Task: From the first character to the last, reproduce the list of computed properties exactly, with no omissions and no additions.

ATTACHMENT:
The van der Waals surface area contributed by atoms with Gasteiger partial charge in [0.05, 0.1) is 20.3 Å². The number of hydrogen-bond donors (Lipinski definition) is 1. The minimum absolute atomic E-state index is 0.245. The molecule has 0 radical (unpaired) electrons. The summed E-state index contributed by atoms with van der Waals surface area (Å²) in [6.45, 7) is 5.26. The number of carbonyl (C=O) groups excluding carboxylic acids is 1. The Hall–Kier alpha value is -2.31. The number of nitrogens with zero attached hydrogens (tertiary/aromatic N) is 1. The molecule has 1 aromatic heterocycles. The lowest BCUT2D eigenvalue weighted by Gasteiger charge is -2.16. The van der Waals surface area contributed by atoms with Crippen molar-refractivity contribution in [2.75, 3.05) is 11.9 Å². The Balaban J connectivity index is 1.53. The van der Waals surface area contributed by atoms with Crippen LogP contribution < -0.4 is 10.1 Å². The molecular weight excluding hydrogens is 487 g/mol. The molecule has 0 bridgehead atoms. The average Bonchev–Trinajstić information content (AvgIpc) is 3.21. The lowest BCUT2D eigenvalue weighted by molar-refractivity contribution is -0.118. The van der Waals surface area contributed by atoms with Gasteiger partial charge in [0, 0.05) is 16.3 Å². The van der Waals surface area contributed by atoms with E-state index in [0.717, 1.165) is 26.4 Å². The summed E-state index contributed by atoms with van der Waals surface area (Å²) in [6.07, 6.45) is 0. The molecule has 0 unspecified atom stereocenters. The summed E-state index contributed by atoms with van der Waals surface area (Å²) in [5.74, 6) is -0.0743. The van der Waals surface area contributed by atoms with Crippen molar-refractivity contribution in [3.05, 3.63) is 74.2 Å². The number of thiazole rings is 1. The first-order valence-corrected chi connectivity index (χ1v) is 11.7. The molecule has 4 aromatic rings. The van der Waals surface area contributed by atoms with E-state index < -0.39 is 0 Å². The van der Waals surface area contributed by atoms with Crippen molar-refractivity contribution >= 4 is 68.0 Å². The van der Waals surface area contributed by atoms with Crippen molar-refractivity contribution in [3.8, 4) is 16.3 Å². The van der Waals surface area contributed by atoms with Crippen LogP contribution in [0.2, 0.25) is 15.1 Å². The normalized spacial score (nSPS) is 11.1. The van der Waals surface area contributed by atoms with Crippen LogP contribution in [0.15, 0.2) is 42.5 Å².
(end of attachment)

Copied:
The van der Waals surface area contributed by atoms with Gasteiger partial charge in [0.05, 0.1) is 20.3 Å². The number of hydrogen-bond donors (Lipinski definition) is 1. The minimum absolute atomic E-state index is 0.245. The molecule has 0 radical (unpaired) electrons. The summed E-state index contributed by atoms with van der Waals surface area (Å²) in [6.45, 7) is 5.26. The number of carbonyl (C=O) groups excluding carboxylic acids is 1. The Hall–Kier alpha value is -2.31. The number of nitrogens with zero attached hydrogens (tertiary/aromatic N) is 1. The molecule has 1 aromatic heterocycles. The lowest BCUT2D eigenvalue weighted by Gasteiger charge is -2.16. The van der Waals surface area contributed by atoms with Crippen molar-refractivity contribution in [2.75, 3.05) is 11.9 Å². The Balaban J connectivity index is 1.53. The van der Waals surface area contributed by atoms with Crippen LogP contribution < -0.4 is 10.1 Å². The molecular weight excluding hydrogens is 487 g/mol. The molecule has 0 bridgehead atoms. The average Bonchev–Trinajstić information content (AvgIpc) is 3.21. The lowest BCUT2D eigenvalue weighted by molar-refractivity contribution is -0.118. The van der Waals surface area contributed by atoms with Gasteiger partial charge in [0, 0.05) is 16.3 Å². The van der Waals surface area contributed by atoms with E-state index in [0.717, 1.165) is 26.4 Å². The summed E-state index contributed by atoms with van der Waals surface area (Å²) in [6.07, 6.45) is 0. The molecule has 0 unspecified atom stereocenters. The summed E-state index contributed by atoms with van der Waals surface area (Å²) in [5.74, 6) is -0.0743. The van der Waals surface area contributed by atoms with Crippen molar-refractivity contribution in [3.05, 3.63) is 74.2 Å². The number of thiazole rings is 1. The first-order valence-corrected chi connectivity index (χ1v) is 11.7. The molecule has 4 aromatic rings. The van der Waals surface area contributed by atoms with E-state index < -0.39 is 0 Å². The van der Waals surface area contributed by atoms with Crippen molar-refractivity contribution >= 4 is 68.0 Å². The van der Waals surface area contributed by atoms with Crippen molar-refractivity contribution in [3.8, 4) is 16.3 Å². The van der Waals surface area contributed by atoms with Crippen LogP contribution in [0.2, 0.25) is 15.1 Å². The normalized spacial score (nSPS) is 11.1. The van der Waals surface area contributed by atoms with Crippen LogP contribution in [0.15, 0.2) is 42.5 Å².